• Set marketing strategy based upon brand position, brand value proposition, target audience demographics and behaviors, and competitive differentiation.
• Set marketing plan consisting of defined objectives, target audience definition, target audience perceptions, defined offering, and call to action(s).
• Determine marketing communication messaging theme and content.
• Develop content strategy, plan, and calendar.
• Determine marketing channels (owned, earned, and paid media) to utilize and converse interactively in.
• Define use of brand digital assets (website, social) to maximize audience participation and word-of-marketing.
• Listen to target audience and interact with them to optimize brand awareness, loyalty, and advocacy.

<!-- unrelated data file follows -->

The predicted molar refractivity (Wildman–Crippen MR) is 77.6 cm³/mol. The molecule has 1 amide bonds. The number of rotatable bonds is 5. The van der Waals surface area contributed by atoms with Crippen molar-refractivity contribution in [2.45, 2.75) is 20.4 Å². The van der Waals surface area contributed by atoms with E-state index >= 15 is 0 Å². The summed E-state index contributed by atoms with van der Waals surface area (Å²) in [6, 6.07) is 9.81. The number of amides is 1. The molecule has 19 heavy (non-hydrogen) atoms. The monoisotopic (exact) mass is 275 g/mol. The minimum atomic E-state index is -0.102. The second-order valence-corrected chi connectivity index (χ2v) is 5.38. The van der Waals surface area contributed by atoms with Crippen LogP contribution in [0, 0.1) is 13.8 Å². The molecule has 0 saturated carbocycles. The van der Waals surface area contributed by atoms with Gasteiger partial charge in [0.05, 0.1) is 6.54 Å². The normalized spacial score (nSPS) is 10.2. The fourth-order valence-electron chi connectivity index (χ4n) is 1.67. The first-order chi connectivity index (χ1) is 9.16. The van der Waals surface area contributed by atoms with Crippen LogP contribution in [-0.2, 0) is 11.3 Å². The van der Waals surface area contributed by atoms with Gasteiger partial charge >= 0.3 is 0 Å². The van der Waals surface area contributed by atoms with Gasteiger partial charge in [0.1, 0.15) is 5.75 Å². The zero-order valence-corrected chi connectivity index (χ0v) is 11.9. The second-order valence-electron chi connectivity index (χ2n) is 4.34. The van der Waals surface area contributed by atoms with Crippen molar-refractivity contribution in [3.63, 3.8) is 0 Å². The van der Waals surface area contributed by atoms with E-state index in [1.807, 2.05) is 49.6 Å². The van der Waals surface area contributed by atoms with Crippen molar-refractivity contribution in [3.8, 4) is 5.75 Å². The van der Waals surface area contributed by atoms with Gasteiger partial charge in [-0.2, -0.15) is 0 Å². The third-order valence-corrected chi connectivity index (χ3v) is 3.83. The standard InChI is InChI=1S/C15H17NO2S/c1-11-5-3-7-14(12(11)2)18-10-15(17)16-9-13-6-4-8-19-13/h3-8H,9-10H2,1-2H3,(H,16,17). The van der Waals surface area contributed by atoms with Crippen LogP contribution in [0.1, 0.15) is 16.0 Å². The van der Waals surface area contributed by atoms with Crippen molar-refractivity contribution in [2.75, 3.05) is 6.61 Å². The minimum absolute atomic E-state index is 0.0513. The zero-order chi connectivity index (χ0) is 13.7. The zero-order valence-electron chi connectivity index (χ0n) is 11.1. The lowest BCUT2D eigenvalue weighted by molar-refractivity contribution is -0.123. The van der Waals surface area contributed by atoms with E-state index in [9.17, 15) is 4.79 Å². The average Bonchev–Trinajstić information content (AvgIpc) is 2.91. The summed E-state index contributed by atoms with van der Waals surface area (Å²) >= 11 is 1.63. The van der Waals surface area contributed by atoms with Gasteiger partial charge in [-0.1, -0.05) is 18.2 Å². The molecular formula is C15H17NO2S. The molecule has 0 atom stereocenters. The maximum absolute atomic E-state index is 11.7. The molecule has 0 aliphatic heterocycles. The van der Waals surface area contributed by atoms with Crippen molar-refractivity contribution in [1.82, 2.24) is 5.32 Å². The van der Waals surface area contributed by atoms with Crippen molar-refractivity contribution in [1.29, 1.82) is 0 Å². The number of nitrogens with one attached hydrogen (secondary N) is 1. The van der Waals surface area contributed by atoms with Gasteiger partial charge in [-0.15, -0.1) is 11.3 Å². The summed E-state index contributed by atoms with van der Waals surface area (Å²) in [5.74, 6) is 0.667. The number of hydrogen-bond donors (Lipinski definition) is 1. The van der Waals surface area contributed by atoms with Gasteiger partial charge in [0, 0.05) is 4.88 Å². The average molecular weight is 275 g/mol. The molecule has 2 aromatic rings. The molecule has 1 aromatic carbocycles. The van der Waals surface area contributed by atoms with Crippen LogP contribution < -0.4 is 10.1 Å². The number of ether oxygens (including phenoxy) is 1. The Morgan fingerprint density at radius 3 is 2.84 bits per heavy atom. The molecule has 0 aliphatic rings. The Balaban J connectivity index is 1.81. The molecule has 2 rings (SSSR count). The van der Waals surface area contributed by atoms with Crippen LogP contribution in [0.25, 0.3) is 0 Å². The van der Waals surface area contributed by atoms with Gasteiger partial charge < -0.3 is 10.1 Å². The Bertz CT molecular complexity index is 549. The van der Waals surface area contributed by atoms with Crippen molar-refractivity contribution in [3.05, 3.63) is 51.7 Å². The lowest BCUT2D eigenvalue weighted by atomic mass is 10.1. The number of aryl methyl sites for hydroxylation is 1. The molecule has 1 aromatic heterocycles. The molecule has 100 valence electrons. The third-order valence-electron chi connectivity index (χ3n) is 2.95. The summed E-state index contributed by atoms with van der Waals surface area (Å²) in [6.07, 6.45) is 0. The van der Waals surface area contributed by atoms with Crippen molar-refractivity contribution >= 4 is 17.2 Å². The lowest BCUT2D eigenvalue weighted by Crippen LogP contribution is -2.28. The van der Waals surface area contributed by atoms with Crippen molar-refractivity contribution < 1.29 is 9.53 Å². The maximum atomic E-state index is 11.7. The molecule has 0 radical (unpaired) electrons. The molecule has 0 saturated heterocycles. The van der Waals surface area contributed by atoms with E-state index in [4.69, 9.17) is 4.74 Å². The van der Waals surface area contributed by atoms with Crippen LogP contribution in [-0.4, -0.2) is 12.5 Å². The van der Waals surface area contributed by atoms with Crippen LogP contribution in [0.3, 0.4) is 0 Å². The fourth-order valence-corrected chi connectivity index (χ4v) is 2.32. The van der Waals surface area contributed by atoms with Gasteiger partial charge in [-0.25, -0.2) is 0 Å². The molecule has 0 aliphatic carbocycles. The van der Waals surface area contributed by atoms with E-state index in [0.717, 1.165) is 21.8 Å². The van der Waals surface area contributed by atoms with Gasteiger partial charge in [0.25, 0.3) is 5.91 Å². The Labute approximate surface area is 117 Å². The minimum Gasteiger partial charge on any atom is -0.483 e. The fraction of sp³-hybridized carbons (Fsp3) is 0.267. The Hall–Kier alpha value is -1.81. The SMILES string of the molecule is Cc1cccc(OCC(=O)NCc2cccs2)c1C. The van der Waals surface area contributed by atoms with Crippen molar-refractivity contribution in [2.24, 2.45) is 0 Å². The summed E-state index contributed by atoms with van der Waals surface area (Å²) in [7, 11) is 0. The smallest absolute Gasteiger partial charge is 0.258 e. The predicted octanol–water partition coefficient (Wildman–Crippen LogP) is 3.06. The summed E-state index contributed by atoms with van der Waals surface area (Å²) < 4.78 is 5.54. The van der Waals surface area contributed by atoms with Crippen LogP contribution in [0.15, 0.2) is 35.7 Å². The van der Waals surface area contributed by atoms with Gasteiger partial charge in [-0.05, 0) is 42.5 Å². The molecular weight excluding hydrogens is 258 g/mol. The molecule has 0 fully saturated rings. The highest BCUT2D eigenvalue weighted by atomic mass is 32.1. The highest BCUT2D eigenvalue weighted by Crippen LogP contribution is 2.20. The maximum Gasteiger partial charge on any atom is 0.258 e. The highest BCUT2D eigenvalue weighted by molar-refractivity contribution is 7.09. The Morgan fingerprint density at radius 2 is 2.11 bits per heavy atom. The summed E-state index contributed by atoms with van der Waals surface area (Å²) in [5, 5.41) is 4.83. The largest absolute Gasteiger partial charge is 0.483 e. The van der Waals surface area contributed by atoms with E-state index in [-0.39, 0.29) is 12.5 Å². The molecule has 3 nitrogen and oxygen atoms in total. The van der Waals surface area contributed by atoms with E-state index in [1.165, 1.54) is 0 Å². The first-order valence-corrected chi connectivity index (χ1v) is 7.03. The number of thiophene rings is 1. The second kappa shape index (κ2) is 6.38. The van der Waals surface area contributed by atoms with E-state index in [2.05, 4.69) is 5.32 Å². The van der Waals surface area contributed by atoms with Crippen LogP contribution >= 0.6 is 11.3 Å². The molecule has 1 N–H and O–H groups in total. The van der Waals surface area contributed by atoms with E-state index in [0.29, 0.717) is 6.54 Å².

• Develop brand community and grow.
• Community management – including brand channels and engagement on non-brand owned channels.
• Increase community subscription.
• Identify brand category influencers.
• Use digital PR and digital outreach to brand category influencer.
• Develop partnerships (bloggers, media sites, technology providers).
• Increase email (newsletter) subscription.
• Collaborate with sales team to help advertisers leverage brand content and presence without disenchanting brand audience. (Develop programs for advertisers beyond “display”.)
• Product marketing and road mapping.
• Plan digital presence for events and execute.
• Use analytics tools to gain insights and drive strategy and plan modifications.
• Monitor digital channels for brand mentions and keywords in brand category to gain awareness and increase brand loyalty.
• Deliver quantifiable results – website traffic (visits, unique visits, time on site, lower bounce rate) and social brand index (brand awareness, brand consideration, brand loyalty, and brand advocacy).
• Complete integration of SEO, paid media, and all other marketing efforts (online and offline).

What would you add or subtract from the list?

Make it happen,
Social Steve